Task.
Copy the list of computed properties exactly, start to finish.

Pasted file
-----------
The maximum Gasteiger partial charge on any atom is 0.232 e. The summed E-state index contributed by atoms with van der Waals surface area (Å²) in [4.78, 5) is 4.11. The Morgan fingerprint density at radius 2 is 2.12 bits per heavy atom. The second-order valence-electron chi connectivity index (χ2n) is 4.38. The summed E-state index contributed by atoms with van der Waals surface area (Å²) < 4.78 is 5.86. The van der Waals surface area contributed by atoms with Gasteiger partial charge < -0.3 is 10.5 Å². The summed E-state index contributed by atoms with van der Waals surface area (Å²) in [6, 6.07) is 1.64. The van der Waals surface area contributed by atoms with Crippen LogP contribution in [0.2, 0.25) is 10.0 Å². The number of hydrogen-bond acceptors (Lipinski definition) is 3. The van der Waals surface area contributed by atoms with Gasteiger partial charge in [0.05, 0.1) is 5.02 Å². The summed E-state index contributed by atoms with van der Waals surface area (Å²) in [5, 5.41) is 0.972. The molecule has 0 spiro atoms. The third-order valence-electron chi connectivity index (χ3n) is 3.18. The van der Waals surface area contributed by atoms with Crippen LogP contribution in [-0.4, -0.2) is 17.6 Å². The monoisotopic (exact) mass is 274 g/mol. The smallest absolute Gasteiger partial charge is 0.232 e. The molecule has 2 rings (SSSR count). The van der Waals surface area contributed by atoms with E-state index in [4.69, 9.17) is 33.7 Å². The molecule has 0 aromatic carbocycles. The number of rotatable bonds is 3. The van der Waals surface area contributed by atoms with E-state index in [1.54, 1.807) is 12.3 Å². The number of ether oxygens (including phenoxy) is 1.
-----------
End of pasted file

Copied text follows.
The maximum Gasteiger partial charge on any atom is 0.232 e. The summed E-state index contributed by atoms with van der Waals surface area (Å²) in [4.78, 5) is 4.11. The Morgan fingerprint density at radius 2 is 2.12 bits per heavy atom. The second-order valence-electron chi connectivity index (χ2n) is 4.38. The summed E-state index contributed by atoms with van der Waals surface area (Å²) < 4.78 is 5.86. The van der Waals surface area contributed by atoms with Gasteiger partial charge < -0.3 is 10.5 Å². The summed E-state index contributed by atoms with van der Waals surface area (Å²) in [6, 6.07) is 1.64. The van der Waals surface area contributed by atoms with Crippen LogP contribution in [0.2, 0.25) is 10.0 Å². The number of hydrogen-bond acceptors (Lipinski definition) is 3. The van der Waals surface area contributed by atoms with Gasteiger partial charge in [0.05, 0.1) is 5.02 Å². The summed E-state index contributed by atoms with van der Waals surface area (Å²) in [5, 5.41) is 0.972. The molecule has 0 spiro atoms. The third-order valence-electron chi connectivity index (χ3n) is 3.18. The van der Waals surface area contributed by atoms with Crippen LogP contribution in [-0.4, -0.2) is 17.6 Å². The monoisotopic (exact) mass is 274 g/mol. The smallest absolute Gasteiger partial charge is 0.232 e. The molecule has 2 rings (SSSR count). The van der Waals surface area contributed by atoms with E-state index in [4.69, 9.17) is 33.7 Å². The molecule has 0 aromatic carbocycles. The number of rotatable bonds is 3. The van der Waals surface area contributed by atoms with E-state index in [1.54, 1.807) is 12.3 Å². The number of ether oxygens (including phenoxy) is 1.